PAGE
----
Portrait Of A Loverboy
It began with a CSM degree and an east London clubnight, got transported to the ICA for a morning rave, then enjoyed three seasons sharing catwalk space with Lulu Kennedy’s other hot picks as part of Fashion East and Topman’s MAN showcase: this season Charles Jeffrey LOVERBOY has taken centre stage with its first solo show. Titled Portrait of a LOVERBOY, yesterday’s performance (because a Charles Jeffrey catwalk always has the skill and attitude of a real performance), the Scottish designer performed some character analysis, sending out a series of distinctive individuals.
A key ingredient of Jeffrey’s label is an ability to cleverly reference the past – Victoriana gets thrown up often – and make it modern, fresh, exciting, genuinely different even. Rejecting the 90s trend that his peers have long clung to (sartorially at least, Saturday’s finale to the Happy Monday’s “Step On” was a total joy), his designs instead read as exaggerated interpretations of punk and club kid culture. For SS18 there were nods too, to contemporary mainstream culture (itself adopted from subcultures of the past): a maroon bomber jacket boasted a skirt and cloth covered buttons, while look 14 (a Wonderland fave), saw “twins” stride by in trousers that weren’t a million miles away from American Apparel’s semi-iconic disco pants.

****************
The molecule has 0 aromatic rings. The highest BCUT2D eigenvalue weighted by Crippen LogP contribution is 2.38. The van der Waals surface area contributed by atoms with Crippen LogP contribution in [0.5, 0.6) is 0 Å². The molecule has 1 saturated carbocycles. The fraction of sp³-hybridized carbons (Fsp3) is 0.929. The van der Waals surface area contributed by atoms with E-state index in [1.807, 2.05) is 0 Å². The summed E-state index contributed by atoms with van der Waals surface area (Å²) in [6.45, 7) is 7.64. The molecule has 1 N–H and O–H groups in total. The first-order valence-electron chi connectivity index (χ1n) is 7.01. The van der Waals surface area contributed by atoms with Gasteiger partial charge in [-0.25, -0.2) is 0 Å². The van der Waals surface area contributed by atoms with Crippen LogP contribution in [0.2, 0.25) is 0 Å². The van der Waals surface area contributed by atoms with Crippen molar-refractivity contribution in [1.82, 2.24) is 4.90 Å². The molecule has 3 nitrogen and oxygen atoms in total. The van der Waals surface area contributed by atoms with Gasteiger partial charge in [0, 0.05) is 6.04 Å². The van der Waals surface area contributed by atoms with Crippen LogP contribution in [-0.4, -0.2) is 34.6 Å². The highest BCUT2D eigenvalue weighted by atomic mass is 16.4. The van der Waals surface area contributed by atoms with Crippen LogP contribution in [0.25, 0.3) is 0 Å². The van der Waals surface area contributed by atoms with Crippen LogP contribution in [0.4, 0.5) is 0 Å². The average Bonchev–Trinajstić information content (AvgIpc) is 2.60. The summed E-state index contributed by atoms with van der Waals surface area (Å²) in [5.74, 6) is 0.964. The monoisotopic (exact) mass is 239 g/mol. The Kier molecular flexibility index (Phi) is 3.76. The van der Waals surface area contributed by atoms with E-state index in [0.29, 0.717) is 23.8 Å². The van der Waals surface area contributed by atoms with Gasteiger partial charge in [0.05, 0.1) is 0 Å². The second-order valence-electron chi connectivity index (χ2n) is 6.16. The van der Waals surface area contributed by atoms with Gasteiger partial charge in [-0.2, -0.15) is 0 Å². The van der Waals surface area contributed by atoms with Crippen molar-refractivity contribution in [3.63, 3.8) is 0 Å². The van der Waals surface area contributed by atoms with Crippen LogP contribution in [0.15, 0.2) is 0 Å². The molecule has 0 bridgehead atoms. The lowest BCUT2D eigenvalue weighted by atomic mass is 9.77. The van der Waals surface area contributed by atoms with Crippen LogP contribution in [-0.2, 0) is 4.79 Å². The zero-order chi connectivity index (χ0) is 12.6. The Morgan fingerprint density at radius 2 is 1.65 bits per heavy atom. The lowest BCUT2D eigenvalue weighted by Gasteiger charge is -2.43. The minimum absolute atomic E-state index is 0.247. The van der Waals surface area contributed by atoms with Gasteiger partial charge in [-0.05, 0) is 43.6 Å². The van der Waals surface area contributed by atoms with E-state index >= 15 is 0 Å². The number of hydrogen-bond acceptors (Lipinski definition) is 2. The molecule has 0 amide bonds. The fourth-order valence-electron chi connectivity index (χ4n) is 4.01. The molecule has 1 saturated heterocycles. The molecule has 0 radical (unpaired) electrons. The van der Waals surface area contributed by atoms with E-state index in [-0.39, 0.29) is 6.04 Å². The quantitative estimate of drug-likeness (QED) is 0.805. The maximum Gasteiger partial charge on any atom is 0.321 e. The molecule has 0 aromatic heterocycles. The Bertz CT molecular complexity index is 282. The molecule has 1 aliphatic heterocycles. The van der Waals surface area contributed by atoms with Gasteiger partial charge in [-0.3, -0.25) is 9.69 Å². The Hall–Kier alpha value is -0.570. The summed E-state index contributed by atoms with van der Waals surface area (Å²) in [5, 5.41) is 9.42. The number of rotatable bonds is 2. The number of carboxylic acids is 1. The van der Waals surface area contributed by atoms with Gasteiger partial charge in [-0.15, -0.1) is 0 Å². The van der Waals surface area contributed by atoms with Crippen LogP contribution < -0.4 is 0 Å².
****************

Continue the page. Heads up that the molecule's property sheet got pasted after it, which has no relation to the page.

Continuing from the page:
While dancers from Theo Adams Company were boxed in Barbie pink, primary colours elsewhere featured prominently in the collection – a move away from the moodier palettes that have previously found favour in Jeffrey’s work. A full length coat of bright yellow, tartan suits of red and blue, block coloured pieces and abstract prints all impressed, likewise the faux tabloid tees – displaying that classic red – which spoke of “children high on drink and drugs”. The closing look – a fantastic wedding dress painted with lobsters and scorpions – used white as a canvas to further encourage the playful tones.